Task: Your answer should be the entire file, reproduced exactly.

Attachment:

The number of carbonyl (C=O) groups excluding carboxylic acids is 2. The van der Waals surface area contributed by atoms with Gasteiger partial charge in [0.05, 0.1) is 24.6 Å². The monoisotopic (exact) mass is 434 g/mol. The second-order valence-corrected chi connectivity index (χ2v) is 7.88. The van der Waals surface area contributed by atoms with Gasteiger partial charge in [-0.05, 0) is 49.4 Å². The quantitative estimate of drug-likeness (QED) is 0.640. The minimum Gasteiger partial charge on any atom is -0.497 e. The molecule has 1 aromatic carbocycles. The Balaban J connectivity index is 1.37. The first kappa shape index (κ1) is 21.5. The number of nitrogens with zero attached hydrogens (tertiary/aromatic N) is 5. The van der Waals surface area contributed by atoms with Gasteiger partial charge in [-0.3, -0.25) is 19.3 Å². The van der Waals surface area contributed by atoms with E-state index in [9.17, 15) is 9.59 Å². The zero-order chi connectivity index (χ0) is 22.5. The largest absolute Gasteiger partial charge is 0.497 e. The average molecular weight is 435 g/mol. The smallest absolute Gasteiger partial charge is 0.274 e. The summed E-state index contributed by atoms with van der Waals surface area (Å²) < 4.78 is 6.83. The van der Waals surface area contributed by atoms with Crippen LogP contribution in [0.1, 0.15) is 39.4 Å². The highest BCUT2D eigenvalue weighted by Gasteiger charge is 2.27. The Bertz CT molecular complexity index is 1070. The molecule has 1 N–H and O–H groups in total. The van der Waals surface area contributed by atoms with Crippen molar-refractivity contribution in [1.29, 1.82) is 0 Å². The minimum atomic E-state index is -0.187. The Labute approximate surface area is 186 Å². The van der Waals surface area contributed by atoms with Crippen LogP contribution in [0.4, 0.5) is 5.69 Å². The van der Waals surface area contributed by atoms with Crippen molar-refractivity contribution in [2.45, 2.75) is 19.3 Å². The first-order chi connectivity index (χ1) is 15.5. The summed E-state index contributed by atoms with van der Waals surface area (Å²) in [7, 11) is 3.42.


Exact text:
The number of carbonyl (C=O) groups excluding carboxylic acids is 2. The van der Waals surface area contributed by atoms with Gasteiger partial charge in [0.05, 0.1) is 24.6 Å². The monoisotopic (exact) mass is 434 g/mol. The second-order valence-corrected chi connectivity index (χ2v) is 7.88. The van der Waals surface area contributed by atoms with Gasteiger partial charge in [-0.05, 0) is 49.4 Å². The quantitative estimate of drug-likeness (QED) is 0.640. The minimum Gasteiger partial charge on any atom is -0.497 e. The molecule has 1 aromatic carbocycles. The Balaban J connectivity index is 1.37. The first kappa shape index (κ1) is 21.5. The number of nitrogens with zero attached hydrogens (tertiary/aromatic N) is 5. The van der Waals surface area contributed by atoms with Gasteiger partial charge in [-0.3, -0.25) is 19.3 Å². The van der Waals surface area contributed by atoms with E-state index in [9.17, 15) is 9.59 Å². The zero-order chi connectivity index (χ0) is 22.5. The largest absolute Gasteiger partial charge is 0.497 e. The average molecular weight is 435 g/mol. The smallest absolute Gasteiger partial charge is 0.274 e. The summed E-state index contributed by atoms with van der Waals surface area (Å²) < 4.78 is 6.83. The van der Waals surface area contributed by atoms with Crippen LogP contribution in [0.1, 0.15) is 39.4 Å². The highest BCUT2D eigenvalue weighted by Gasteiger charge is 2.27. The Bertz CT molecular complexity index is 1070. The molecule has 1 N–H and O–H groups in total. The van der Waals surface area contributed by atoms with Crippen molar-refractivity contribution in [1.29, 1.82) is 0 Å². The minimum atomic E-state index is -0.187. The Labute approximate surface area is 186 Å². The van der Waals surface area contributed by atoms with Crippen LogP contribution in [0.4, 0.5) is 5.69 Å². The van der Waals surface area contributed by atoms with Crippen molar-refractivity contribution in [2.45, 2.75) is 19.3 Å². The first-order chi connectivity index (χ1) is 15.5. The summed E-state index contributed by atoms with van der Waals surface area (Å²) in [7, 11) is 3.42.